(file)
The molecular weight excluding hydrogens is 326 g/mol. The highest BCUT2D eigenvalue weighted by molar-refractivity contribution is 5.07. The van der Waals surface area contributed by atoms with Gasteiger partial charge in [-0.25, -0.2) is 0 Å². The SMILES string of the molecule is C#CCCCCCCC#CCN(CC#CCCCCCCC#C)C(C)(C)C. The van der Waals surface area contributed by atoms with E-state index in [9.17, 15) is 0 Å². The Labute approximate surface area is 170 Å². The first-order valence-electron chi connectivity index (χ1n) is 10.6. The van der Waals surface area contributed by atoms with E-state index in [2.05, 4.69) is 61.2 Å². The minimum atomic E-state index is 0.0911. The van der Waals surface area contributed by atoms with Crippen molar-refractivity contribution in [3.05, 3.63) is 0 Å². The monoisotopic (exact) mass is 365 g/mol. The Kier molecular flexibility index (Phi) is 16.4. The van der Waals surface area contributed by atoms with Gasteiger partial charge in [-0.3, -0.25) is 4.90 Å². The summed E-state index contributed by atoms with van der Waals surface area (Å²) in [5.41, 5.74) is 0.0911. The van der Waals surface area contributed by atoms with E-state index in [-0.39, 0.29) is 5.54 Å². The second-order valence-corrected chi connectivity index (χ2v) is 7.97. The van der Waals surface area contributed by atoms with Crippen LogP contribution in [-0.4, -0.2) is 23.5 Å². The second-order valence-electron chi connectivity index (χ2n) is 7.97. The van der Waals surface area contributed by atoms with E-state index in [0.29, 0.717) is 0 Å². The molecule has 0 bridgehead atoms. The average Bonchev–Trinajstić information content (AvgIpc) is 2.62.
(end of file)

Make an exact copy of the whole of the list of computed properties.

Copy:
The molecular weight excluding hydrogens is 326 g/mol. The highest BCUT2D eigenvalue weighted by molar-refractivity contribution is 5.07. The van der Waals surface area contributed by atoms with Gasteiger partial charge in [-0.25, -0.2) is 0 Å². The SMILES string of the molecule is C#CCCCCCCC#CCN(CC#CCCCCCCC#C)C(C)(C)C. The van der Waals surface area contributed by atoms with E-state index in [9.17, 15) is 0 Å². The Labute approximate surface area is 170 Å². The first-order valence-electron chi connectivity index (χ1n) is 10.6. The van der Waals surface area contributed by atoms with E-state index in [2.05, 4.69) is 61.2 Å². The minimum atomic E-state index is 0.0911. The van der Waals surface area contributed by atoms with Crippen molar-refractivity contribution in [3.05, 3.63) is 0 Å². The monoisotopic (exact) mass is 365 g/mol. The Kier molecular flexibility index (Phi) is 16.4. The van der Waals surface area contributed by atoms with Gasteiger partial charge in [-0.3, -0.25) is 4.90 Å². The summed E-state index contributed by atoms with van der Waals surface area (Å²) in [5.41, 5.74) is 0.0911. The van der Waals surface area contributed by atoms with E-state index in [-0.39, 0.29) is 5.54 Å². The second-order valence-corrected chi connectivity index (χ2v) is 7.97. The van der Waals surface area contributed by atoms with Crippen LogP contribution in [-0.4, -0.2) is 23.5 Å². The second-order valence-electron chi connectivity index (χ2n) is 7.97. The van der Waals surface area contributed by atoms with E-state index in [0.29, 0.717) is 0 Å². The molecule has 0 bridgehead atoms. The average Bonchev–Trinajstić information content (AvgIpc) is 2.62.